Shadow GGYear after year, two-thirds of Oregon children with disabilities do not meet a critical milestone that predicts high school graduation—third grade reading proficiency. The state’s 75,000+ children receiving special education services can succeed in school and life when they are supported to learn in their own unique ways.

The only nonprofit of its kind, The Shadow Project:

*Equips teachers with a goal-setting program that builds students’ confidence, courage, and critical thinking;

*Created Oregon’s first SuperSensory Literacy Spaces,* compact multi-sensory, multi-cultural libraries where audiobooks help students with learning challenges access the same reading materials as their peers, and sensory tools teach self-regulation and focus;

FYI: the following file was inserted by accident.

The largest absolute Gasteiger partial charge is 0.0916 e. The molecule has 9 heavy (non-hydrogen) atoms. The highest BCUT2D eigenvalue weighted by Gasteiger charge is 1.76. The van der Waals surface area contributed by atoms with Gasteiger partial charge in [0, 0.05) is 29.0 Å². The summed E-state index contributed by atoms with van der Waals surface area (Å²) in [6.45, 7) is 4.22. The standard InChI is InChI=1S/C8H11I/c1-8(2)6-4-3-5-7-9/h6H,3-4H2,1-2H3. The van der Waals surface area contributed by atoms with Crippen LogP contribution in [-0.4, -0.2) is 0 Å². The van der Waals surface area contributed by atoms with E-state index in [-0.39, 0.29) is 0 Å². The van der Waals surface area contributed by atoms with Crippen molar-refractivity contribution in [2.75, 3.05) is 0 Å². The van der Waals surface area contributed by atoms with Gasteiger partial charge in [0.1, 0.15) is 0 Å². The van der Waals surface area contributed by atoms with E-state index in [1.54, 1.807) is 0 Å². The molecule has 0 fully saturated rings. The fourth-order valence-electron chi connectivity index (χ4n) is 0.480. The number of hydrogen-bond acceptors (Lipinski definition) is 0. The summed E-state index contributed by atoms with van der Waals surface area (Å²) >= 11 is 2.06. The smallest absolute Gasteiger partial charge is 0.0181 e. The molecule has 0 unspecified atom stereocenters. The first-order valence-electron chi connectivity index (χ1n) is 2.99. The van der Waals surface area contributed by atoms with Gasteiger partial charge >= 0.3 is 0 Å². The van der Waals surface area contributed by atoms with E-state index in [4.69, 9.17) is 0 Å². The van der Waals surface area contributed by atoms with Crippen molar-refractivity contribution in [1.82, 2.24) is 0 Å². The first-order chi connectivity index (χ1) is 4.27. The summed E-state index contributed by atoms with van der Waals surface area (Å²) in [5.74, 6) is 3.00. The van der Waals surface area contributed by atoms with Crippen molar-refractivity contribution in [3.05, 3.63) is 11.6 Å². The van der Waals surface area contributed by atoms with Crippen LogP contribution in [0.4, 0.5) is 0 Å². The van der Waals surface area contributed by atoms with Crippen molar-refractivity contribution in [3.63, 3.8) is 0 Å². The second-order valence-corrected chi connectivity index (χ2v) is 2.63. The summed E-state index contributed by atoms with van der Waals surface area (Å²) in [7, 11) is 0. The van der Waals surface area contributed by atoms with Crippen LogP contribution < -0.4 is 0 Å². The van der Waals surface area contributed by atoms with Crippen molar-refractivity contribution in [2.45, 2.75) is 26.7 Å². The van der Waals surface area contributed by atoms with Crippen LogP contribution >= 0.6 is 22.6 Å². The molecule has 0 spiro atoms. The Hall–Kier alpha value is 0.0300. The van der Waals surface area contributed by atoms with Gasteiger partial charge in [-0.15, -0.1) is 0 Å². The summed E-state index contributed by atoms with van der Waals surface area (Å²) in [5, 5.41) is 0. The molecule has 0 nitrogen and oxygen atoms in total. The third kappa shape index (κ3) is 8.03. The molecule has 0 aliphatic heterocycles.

*Supports families to help struggling readers at home.

The Shadow Project is committed to increasing educational opportunities for students who are diverse in race, culture, and socio-economic status. Because children with learning disabilities now spend 80 percent of their day in a general education classroom, The Shadow Project’s three-year strategic plan calls for students to have the tools they need to achieve, throughout their school day.

In 2016-2017, The Shadow Project is serving 36 primarily Title I schools in Portland, East Multnomah County, and McMinnville, and has made its first foray into pre-school to help get children ready for kindergarten.

*A project supported in part by the Oregon Cultural Trust